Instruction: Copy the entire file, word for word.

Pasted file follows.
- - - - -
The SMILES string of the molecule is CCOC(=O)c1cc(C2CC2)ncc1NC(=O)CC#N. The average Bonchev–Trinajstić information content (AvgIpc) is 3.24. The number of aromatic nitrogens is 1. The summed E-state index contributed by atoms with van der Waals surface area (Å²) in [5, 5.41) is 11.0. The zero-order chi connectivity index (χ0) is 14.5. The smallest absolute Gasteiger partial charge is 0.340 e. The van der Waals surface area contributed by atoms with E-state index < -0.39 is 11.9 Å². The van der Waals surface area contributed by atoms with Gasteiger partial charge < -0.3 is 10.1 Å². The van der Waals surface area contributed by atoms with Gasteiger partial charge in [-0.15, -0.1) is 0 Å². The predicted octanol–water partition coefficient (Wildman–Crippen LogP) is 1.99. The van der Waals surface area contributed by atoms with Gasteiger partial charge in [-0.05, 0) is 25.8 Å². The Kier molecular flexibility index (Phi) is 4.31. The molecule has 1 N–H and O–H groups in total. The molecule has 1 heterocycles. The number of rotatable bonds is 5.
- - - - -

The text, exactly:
The SMILES string of the molecule is CCOC(=O)c1cc(C2CC2)ncc1NC(=O)CC#N. The average Bonchev–Trinajstić information content (AvgIpc) is 3.24. The number of aromatic nitrogens is 1. The summed E-state index contributed by atoms with van der Waals surface area (Å²) in [5, 5.41) is 11.0. The zero-order chi connectivity index (χ0) is 14.5. The smallest absolute Gasteiger partial charge is 0.340 e. The van der Waals surface area contributed by atoms with E-state index < -0.39 is 11.9 Å². The van der Waals surface area contributed by atoms with Gasteiger partial charge < -0.3 is 10.1 Å². The van der Waals surface area contributed by atoms with Gasteiger partial charge in [-0.15, -0.1) is 0 Å². The predicted octanol–water partition coefficient (Wildman–Crippen LogP) is 1.99. The van der Waals surface area contributed by atoms with Gasteiger partial charge in [-0.05, 0) is 25.8 Å². The Kier molecular flexibility index (Phi) is 4.31. The molecule has 1 N–H and O–H groups in total. The molecule has 1 heterocycles. The number of rotatable bonds is 5.